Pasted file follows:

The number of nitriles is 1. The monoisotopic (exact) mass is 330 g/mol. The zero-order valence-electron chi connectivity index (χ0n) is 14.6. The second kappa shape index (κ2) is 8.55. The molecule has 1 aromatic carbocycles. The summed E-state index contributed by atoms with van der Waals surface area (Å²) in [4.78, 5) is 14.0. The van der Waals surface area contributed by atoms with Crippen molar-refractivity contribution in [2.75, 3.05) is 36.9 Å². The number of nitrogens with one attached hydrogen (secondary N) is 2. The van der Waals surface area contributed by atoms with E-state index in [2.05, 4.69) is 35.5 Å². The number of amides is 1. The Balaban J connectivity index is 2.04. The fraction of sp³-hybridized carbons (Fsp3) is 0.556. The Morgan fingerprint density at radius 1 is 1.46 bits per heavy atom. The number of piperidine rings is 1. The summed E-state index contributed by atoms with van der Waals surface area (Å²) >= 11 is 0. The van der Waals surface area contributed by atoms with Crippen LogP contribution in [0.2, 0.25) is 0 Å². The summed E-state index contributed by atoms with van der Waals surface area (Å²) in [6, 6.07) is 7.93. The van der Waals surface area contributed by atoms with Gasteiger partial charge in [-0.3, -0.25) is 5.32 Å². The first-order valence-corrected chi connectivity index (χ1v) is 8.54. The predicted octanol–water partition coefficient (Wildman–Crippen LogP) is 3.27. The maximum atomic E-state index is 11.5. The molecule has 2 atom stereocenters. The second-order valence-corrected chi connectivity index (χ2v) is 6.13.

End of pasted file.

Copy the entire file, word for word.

The number of nitriles is 1. The monoisotopic (exact) mass is 330 g/mol. The zero-order valence-electron chi connectivity index (χ0n) is 14.6. The second kappa shape index (κ2) is 8.55. The molecule has 1 aromatic carbocycles. The summed E-state index contributed by atoms with van der Waals surface area (Å²) in [4.78, 5) is 14.0. The van der Waals surface area contributed by atoms with Crippen molar-refractivity contribution in [2.75, 3.05) is 36.9 Å². The number of nitrogens with one attached hydrogen (secondary N) is 2. The van der Waals surface area contributed by atoms with E-state index in [2.05, 4.69) is 35.5 Å². The number of amides is 1. The Balaban J connectivity index is 2.04. The fraction of sp³-hybridized carbons (Fsp3) is 0.556. The Morgan fingerprint density at radius 1 is 1.46 bits per heavy atom. The number of piperidine rings is 1. The summed E-state index contributed by atoms with van der Waals surface area (Å²) >= 11 is 0. The van der Waals surface area contributed by atoms with Crippen LogP contribution in [0.2, 0.25) is 0 Å². The summed E-state index contributed by atoms with van der Waals surface area (Å²) in [6, 6.07) is 7.93. The van der Waals surface area contributed by atoms with Gasteiger partial charge in [-0.3, -0.25) is 5.32 Å². The first-order valence-corrected chi connectivity index (χ1v) is 8.54. The predicted octanol–water partition coefficient (Wildman–Crippen LogP) is 3.27. The maximum atomic E-state index is 11.5. The molecule has 2 atom stereocenters. The second-order valence-corrected chi connectivity index (χ2v) is 6.13.